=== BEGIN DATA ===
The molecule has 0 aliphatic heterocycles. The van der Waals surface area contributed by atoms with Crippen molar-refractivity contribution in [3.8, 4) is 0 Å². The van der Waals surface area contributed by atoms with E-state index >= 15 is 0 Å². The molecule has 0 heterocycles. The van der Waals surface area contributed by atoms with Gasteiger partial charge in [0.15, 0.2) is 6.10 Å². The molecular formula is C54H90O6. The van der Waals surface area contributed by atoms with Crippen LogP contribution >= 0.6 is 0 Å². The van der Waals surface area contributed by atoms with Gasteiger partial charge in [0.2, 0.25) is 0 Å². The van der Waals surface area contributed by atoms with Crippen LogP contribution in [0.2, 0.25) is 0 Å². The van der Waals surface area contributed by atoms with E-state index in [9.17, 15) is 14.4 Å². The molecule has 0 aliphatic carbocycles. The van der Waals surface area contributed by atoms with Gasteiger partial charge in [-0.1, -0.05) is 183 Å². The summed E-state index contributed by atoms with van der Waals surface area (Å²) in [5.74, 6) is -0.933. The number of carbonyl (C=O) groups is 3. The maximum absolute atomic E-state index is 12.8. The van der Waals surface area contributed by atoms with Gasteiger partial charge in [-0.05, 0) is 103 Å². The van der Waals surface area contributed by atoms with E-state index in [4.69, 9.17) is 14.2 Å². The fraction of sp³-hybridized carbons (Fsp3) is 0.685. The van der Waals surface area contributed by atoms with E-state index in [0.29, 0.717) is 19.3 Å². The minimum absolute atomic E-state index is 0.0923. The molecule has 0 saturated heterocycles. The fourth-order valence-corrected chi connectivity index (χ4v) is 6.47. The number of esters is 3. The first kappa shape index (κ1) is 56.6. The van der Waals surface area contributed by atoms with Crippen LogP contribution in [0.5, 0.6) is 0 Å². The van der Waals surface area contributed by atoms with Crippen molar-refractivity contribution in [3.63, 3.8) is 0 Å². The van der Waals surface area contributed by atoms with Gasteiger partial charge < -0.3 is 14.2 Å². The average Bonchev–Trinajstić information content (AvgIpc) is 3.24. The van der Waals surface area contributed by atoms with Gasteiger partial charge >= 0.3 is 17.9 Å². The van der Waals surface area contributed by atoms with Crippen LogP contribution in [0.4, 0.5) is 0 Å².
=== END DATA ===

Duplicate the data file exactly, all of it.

The molecule has 0 aliphatic heterocycles. The van der Waals surface area contributed by atoms with Crippen molar-refractivity contribution in [3.8, 4) is 0 Å². The van der Waals surface area contributed by atoms with E-state index >= 15 is 0 Å². The molecule has 0 heterocycles. The van der Waals surface area contributed by atoms with Gasteiger partial charge in [0.15, 0.2) is 6.10 Å². The molecular formula is C54H90O6. The van der Waals surface area contributed by atoms with Crippen LogP contribution >= 0.6 is 0 Å². The van der Waals surface area contributed by atoms with Gasteiger partial charge in [0.2, 0.25) is 0 Å². The van der Waals surface area contributed by atoms with Crippen LogP contribution in [0.2, 0.25) is 0 Å². The van der Waals surface area contributed by atoms with E-state index in [9.17, 15) is 14.4 Å². The molecule has 0 aliphatic carbocycles. The van der Waals surface area contributed by atoms with Gasteiger partial charge in [-0.1, -0.05) is 183 Å². The summed E-state index contributed by atoms with van der Waals surface area (Å²) in [5.74, 6) is -0.933. The number of carbonyl (C=O) groups is 3. The maximum absolute atomic E-state index is 12.8. The van der Waals surface area contributed by atoms with Gasteiger partial charge in [-0.05, 0) is 103 Å². The van der Waals surface area contributed by atoms with E-state index in [4.69, 9.17) is 14.2 Å². The fraction of sp³-hybridized carbons (Fsp3) is 0.685. The van der Waals surface area contributed by atoms with E-state index in [0.29, 0.717) is 19.3 Å². The minimum absolute atomic E-state index is 0.0923. The molecule has 0 saturated heterocycles. The fourth-order valence-corrected chi connectivity index (χ4v) is 6.47. The number of esters is 3. The first kappa shape index (κ1) is 56.6. The van der Waals surface area contributed by atoms with Crippen LogP contribution in [0.5, 0.6) is 0 Å². The van der Waals surface area contributed by atoms with Crippen molar-refractivity contribution in [3.63, 3.8) is 0 Å². The van der Waals surface area contributed by atoms with Gasteiger partial charge < -0.3 is 14.2 Å². The average Bonchev–Trinajstić information content (AvgIpc) is 3.24. The van der Waals surface area contributed by atoms with Gasteiger partial charge >= 0.3 is 17.9 Å². The van der Waals surface area contributed by atoms with Crippen LogP contribution in [0.4, 0.5) is 0 Å².